These farmers, who marched to the Ramlila Ground on Thursday, will take out a rally to Parliament Street on Friday to press for their demands, including debt relief and remunerative prices for their produce.
"Ab haq ke bina bhi kya jeena, yeh jeene ke samaan nahi (Live has no meaning without rights)," sang one of the performers at the 'Kisan Night' organised to lift up the spirits of the farmers.
Farmers converged in the national capital Thursday from different corners of the country, including Andhra Pradesh, Maharashtra, Gujarat, Tamil Nadu, Uttar Pradesh and West Bengal, to participate in the two-day Kisan March.
Rita Devi (40) from Lakhanpur in Bihar, who is attending the march, has no agricultural land, and neither a home to live in.
She lost her single-room hut that accommodated her, her husband, eight children and also a goat and a couple of hens, when it was razed to the ground during the construction of a bypass road through her village.
We have no land of our own to grow crops. There is no earning. And, now we don't even have a house because of the bypass. How will we live? she said.
Devi is among the over 100 farmers who have travelled from Bihar to march for their "haq".
Disgruntlement with the government was also the mood of the evening.
The grievances of 68-year-old Sauraaj Singh are aplenty.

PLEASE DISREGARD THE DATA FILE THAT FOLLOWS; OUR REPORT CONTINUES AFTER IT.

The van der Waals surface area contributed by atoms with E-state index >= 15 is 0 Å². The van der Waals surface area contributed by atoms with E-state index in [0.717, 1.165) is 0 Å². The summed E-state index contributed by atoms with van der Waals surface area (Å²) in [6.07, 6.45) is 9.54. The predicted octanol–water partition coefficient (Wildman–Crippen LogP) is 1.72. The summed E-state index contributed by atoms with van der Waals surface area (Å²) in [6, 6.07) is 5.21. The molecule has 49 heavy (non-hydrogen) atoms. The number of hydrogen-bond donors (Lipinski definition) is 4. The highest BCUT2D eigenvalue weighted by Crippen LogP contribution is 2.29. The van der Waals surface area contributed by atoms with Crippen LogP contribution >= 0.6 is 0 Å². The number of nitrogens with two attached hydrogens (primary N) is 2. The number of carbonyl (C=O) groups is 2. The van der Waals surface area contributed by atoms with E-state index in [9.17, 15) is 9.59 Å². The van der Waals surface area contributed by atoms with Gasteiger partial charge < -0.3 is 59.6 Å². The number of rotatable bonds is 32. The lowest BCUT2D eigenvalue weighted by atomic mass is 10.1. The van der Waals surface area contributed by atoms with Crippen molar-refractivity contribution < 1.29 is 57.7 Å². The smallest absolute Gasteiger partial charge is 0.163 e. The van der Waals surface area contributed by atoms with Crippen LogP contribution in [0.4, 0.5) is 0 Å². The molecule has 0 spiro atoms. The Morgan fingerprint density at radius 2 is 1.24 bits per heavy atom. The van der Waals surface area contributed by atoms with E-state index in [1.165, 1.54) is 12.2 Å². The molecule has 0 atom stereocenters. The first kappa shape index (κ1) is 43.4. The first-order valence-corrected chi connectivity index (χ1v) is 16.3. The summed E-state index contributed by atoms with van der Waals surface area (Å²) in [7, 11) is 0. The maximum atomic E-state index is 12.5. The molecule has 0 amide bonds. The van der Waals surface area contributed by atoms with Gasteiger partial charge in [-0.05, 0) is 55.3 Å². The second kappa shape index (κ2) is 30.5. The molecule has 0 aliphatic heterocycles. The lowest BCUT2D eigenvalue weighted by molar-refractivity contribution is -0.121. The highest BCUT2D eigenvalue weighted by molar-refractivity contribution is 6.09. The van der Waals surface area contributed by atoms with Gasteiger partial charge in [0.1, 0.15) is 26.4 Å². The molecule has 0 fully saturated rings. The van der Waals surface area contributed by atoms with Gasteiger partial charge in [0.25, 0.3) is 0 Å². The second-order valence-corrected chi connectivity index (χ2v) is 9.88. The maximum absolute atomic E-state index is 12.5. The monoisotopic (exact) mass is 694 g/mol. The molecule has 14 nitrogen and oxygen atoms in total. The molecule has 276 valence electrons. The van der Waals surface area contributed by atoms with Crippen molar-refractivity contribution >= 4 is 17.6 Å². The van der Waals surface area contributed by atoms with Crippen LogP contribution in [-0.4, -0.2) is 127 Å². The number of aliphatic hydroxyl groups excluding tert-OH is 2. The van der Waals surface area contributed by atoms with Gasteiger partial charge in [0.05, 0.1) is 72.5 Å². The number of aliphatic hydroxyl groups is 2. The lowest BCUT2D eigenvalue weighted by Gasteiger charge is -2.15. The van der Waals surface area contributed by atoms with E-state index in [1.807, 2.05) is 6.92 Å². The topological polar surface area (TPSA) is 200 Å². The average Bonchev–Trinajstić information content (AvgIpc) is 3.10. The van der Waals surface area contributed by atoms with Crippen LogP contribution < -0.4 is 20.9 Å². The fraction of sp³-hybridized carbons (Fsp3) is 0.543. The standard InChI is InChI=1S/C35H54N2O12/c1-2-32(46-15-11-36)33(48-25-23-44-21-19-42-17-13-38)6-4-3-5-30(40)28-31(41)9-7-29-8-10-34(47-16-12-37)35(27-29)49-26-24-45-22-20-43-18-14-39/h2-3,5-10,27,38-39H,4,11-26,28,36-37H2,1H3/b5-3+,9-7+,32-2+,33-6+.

Hailing from Hapur in Uttar Pradesh, Singh, who is a sugarcane farmer, said, "There is no money for sugarcane. There is no electricity. Government has been talking about waiving off loans, but that hasn't happened."
His dissappointments are shared by Vijay Manjhi and Gorelal Ram from Nawada district in Bihar.
"We are small time farmers with no land of our own. If the harvest dies because of insufficient rain, there is nothing we can do," Gorelal Ram said.
"Be it (Bihar Chief Minister) Nitish Kumar or (Prime Minister Narendra) Modi, this double engined government is a failure. They say a lot of things, but there is no ground work," Manhjhi said, in agreement with the songs playing in the backdrop -- "Mere voton ko janne ka haq hai, Kyun ek din bade bade vaade, Kyun paanch saal koi kaam nahi".
The historic ground, known for hosting big political events over the years, started filling up on Thursday from about 10.30 am, and arrangements have been made for the farmers to sleep in tents. Some will move to nearby gurudwaras, organisers said.
(This story has not been edited by Business Standard staff and is auto-generated from a syndicated feed.)